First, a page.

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I'm a Believer: My Life of Monkees, Music, and Madness Paperback – September 1, 1993


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Paperback, September 1, 1993
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Product Details

  • Paperback: 288 pages
  • Publisher: Hyperion; 1st edition (September 1, 1993)
  • Language: English
  • ISBN-10: 1562828479
  • ISBN-13: 978-1562828479
  • Product Dimensions: 0.8 x 6.2 x 9.5 inches
  • Shipping Weight: 13.6 ounces
  • Average Customer Review: 4.5 out of 5 stars  See all reviews (59 customer reviews)
  • Amazon Best Sellers Rank: #2,591,341 in Books (See Top 100 in Books)

Editorial Reviews

From Publishers Weekly

In this sophomoric exercise 48-year-old Dolenz looks back at his life, concentrating on his years as the drummer for the Monkees, a late '60s rock band prefabricated for television. There are several irritating sections written in screenplay format, and the authors often indulge in lame puns. Dolenz admits he is "girl-crazy" to this day, and claims his access to women through fame was like being "a kid in a carnal store." Dolenz's point of view about that period vacillates constantly. On one hand, he appears to feel that he was a part of the authentic '60s experience: he describes the afternoon he smoked a joint with Paul McCartney; his attendance at the Monterey Pop Festival; and Jimi Hendrix's opening for the band on one summer tour. Then Dolenz changes gears, making fun of the hippie ideology of bandmate Peter Tork, whom he portrays as ranting about "fat-cat, big business fascist pigs!" In similar fashion, he insists that seeing the Monkees as a rock group is like thinking Leonard Nimoy really was a Vulcan, but he also takes pride in their growing creative control that peaked with the album "Headquarters," the first that the band recorded without studio musicians. Bego is an entertainment writer. Photos not seen by PW.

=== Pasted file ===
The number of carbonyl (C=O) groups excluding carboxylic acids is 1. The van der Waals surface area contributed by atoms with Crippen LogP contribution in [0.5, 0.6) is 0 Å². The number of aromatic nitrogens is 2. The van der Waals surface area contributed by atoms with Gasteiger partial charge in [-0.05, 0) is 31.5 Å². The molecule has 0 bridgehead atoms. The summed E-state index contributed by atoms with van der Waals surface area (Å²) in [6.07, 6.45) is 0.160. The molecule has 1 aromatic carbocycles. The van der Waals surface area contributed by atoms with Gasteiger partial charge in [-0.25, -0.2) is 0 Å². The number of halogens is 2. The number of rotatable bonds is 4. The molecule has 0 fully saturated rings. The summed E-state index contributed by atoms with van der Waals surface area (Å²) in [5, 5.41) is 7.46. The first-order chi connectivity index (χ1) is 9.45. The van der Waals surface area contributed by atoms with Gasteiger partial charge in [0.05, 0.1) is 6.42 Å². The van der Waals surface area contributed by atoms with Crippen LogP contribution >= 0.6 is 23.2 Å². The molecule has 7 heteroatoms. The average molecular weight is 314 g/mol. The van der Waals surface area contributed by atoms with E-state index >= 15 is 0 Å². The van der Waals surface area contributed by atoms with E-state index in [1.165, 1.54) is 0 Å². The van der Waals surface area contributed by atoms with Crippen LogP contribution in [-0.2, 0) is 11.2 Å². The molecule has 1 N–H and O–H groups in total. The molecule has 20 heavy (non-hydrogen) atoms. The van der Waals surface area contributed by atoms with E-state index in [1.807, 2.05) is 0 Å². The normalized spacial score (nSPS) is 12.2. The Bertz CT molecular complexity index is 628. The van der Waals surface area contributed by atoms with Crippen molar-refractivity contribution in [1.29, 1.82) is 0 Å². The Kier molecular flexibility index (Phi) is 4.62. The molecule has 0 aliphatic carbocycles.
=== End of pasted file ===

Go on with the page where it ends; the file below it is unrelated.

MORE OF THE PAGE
Copyright 1993 Reed Business Information, Inc.

From Kirkus Reviews

A good-natured, superficial show-biz bio by the drummer of The Monkees, written with veteran rock-'n'-roll chronicler Bego (Aretha Franklin, 1989, etc.). From the start, Dolenz rode life like the Last Train to Larksville. In the 50's, as a ``hyperactive boy's boy,'' he snared the title role in the smash sitcom Circus Boy. A decade later came the Monkees, four zany young lads--from Hollywood, not Liverpool- -who answered the British rock invasion with their own American TV series. Producer (and future film director) Bob Rafelson knew what he was doing: The Monkees zoomed up the Nielsen ratings, and the group's early releases, penned by Neil Diamond (``I'm a Believer'') and other great songwriters, bumped the Beatles off the top of the charts. Why the clamor? Because, says Dolenz, The Monkees was the first TV show ``to depict young people on their own'': It was ``My Three Sons without Fred MacMurray.'' The show also gave birth to a new method of record promotion, through national TV rather than local radio--the first glimmer of the MTV revolution. For Dolenz, the series led to a magic sleigh ride: smoking hashish with Paul McCartney; starring in Head, a movie scripted by Jack Nicholson; bedding every starlet in sight. When the group split up, Dolenz hit the rocks--divorce, depression--but, more recently, spearheaded the Monkees' ``incredibly successful'' reunion (the top-grossing tour of 1986); he now works as a British TV director. Monkeyshines, nothing more, but it makes you want to hear those tunes again. (Sixteen pages of b&w photographs--not seen) -- Copyright ©1993, Kirkus Associates, LP. All rights reserved.